In lieu of participation in Social Security, through the Texas Municipal Retirement System, the City of Azle has provided retirement benefits to its employees since 1979. In order for these benefits to not be watered down by inflation over time the city has utilized Retirement Cost of Living Adjustments or COLAs to recalibrate these retirement payments in accordance with the changing expenses in living. Recently enacted Texas House Bill 2464 has given municipalities the option to readjust how they compute their COLAs. Under recommendations from city staff, the council has agreed on a revised plan that’s expected to save the city money with only a negligible decrease in employee benefits.
“The retires from January of 1990, their current monthly benefit is $317.38,” Assistant City Manager Bryant Lawrence said. “If you do nothing, their monthly benefit in January is going to go to $334.55. if you adopt this new method, it will be $331.78. Here’s one from 2018; their current monthly benefit is $3,667.56. On Jan. 1, under the current method, it will be $3,839.23. Under this new method it will be $3,833.26. So, a difference of six dollars a month.”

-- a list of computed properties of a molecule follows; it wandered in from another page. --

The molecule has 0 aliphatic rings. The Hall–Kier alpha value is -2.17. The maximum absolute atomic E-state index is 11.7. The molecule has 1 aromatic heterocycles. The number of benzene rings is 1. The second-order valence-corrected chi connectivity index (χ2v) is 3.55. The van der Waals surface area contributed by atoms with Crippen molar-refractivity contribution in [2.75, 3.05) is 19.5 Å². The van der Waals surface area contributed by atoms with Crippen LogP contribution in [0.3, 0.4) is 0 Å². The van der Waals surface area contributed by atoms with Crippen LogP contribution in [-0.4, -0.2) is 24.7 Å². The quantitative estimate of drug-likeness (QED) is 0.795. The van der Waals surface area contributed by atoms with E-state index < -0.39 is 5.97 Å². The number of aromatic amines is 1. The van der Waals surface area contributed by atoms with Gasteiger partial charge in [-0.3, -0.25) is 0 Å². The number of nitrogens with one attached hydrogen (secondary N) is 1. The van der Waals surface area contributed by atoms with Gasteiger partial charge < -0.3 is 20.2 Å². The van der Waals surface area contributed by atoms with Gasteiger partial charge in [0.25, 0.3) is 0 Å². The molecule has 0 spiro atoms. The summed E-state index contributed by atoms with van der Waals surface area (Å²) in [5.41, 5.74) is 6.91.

The new plan, passed under Ordinance 2023-21, is expected to save the city about $40,000 per year through at least 2031. The savings largely do not come from the slight decrease in employee benefits. Instead of putting budget money away for a retroactive calculation, it uses a simple calculation looking at the most recent year of inflation. The prior method accounted for future calculations that set aside money from the city’s funds. The new method no longer advances funding for future COLAs. Some of the real savings are in future retirees, city management said. The new plan also reduces unfunded liabilities by $400,000 over 20 years. The city government is Azle’s fifth largest employer with 139 employees in 2022, according to the municipality's website.
city changes insurance policies
In response to rising insurance rates, the City of Azle held a special meeting on Oct. 30 to discuss the issue and made a subsequent decision in its November meeting. Currently, city employees utilize the TX Health Benefits Pool through the Texas Municipal League for health insurance.